|The Tendon Sheath - Low Bows and pastern ligament Problems
What is the difference between a mid bow and a low bow besides location? Well, a low bow usually means tearing of the outside tendon (the superficial digital flexor) within the digital sheath. Why is this an important factor?
First some simple anatomy.
The digital sheath is a membrane starting above the fetlock & extending all the way to just above the navicular bone in the foot. It surrounds the 2 flexor tendons and lubricates them with synovial fuid on their journey around the twists and turns of the lower joints during flexion and extension. This means that these tendons live in a fluid environment. This fluid provides nutrients & lubrication but this fluid can also be troublesome remember this for our later discussion on the healing process.
When there is a bit of extra fluid in the tendon sheath we see a pouch of fluid above the fetlock called a windpuff. If we look closely fluid pockets can be felt below the fetlock on the sides of the flexors and between the heels right at the back of the pastern. The reason that we don’t see fluid elsewhere is that these are the locations where horizontal fibrous ligaments cross the tendons to keep them in place. There are 3 of them with fancy names such as the palmar annular ligament of the fetlock (PAL), the proximal digital annular ligament of the pastern and the distal digital annular ligament of the foot.
Tearing of the attachments of these structures to the bone frequently shows up as a calcification and the fancy word for this is an enthesiophyte. Enthesiophytes show up on ultrasound and on x-rays.
A small amount of fluid is normal and frequently noted in the hind limbs of many working horses. But, if the horse is lame & the tendon sheath is distended with fluid then the cause needs to be investigated. A low bow is usually fairly obvious but other causes include tearing of the sheath itself, other structures within it (such as the deep digital flexor) or ligaments adjacent to the sheath. Major ligaments include the palmar ligament (formerly called the intersesamoidean) & the distal sesamoidean ligaments (known as the x-y-z’s to many horsemen). Ultrasound examination is important to help diagnose the location of the problem and help with prognosis and surgical or therapeutic planning.
Does ultrasound always locate the problem? Afraid not. Core lesions are easily identifiable but sagittal splits along the length of the tendon can easily be missed since the pieces are still lying against one another. Flexing the limb during the exam is often helpful but some cases can only be diagnosed during tenoscopy.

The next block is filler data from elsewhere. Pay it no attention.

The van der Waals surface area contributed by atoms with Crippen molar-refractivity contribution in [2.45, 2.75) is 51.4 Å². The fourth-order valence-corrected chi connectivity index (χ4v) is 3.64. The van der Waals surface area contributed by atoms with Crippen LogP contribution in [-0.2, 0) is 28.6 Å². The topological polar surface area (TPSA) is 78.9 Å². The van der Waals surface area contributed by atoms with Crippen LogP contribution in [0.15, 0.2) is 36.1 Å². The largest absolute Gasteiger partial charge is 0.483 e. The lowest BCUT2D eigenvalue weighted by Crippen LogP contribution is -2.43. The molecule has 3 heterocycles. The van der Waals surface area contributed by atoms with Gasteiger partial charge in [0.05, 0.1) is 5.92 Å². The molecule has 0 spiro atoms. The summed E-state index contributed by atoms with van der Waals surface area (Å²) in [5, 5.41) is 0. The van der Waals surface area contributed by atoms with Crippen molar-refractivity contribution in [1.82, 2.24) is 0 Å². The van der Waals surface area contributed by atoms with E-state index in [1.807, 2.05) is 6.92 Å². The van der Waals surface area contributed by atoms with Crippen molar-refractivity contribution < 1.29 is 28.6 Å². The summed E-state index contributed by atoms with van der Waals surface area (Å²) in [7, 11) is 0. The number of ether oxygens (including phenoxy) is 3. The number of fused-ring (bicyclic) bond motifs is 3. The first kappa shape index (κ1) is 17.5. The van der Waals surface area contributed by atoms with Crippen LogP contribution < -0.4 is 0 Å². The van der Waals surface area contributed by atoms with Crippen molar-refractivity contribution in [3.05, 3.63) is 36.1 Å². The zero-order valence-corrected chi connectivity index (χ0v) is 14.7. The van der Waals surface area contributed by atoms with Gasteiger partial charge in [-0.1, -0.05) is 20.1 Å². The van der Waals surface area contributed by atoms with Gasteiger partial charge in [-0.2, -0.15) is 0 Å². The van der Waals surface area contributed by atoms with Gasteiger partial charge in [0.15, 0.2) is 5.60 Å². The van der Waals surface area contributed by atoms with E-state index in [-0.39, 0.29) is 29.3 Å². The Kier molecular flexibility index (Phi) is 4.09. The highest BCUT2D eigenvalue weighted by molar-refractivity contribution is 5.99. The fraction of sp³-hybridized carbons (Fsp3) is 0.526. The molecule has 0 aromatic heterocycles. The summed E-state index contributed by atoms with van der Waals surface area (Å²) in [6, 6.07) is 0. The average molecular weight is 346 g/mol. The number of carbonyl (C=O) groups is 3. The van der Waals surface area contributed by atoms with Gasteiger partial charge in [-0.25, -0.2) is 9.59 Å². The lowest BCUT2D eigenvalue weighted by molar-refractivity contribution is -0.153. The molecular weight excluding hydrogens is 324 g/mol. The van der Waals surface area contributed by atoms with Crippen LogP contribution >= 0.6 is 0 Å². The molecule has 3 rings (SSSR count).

What is tenoscopy? A minimally invasive surgical technique similar to arthroscopy where we look directly at tendons or ligaments that are within a tendon sheath. This “gold standard” has the drawback of requiring an anesthetic but has the advantage of confirming an ultrasound diagnosis and providing therapy.
Getting split tendons to heal back together in a fluid environment is problematic.
Ever try gluing anything together that’s wet? Suturing and biological glues such as fibrin/thrombin have been tried with poor results due to the tremendous forces at play. Presently the goal at tenoscopic surgery is to resect any torn tendon that is seen floating around. This “exposed collagen” is frequently responsible for the extensive reaction in the tendon sheath. Motorized resectors are used to trim diseased tissue and decrease the adhesions which are frequent in tendon sheath problems. We frequently inject the area with bone marrow derived stem cells and platelet rich plasma (PRP) before closing the small incisions.
If the tendon or ligament injury is outside of the sheath then surgery is not indicated. These areas are typically injected with PRP with or without stem cells. Non surgical therapy or adjunctive therapy includes shock wave therapy.
What about medicating the tendon sheath? Cortisone is used frequently. When injected into the sheath it will decrease inflammation but will not help tendon healing. I recently attended the first specialty course in tenoscopy/bursoscopy at Cornell University where the following comments were made. Hyaluronic acid is extremely short lived. PRP makes the most sense for tendon injuries since it has growth factors for healing. IRAP has no track record in tendon sheaths but is a natural anti-inflammatory with some growth factors as well a possible alternative to cortisone? Time will tell as cases are documented and research continues.
Next time we’ll discuss lameness related to a sheath behind the knee the carpal sheath!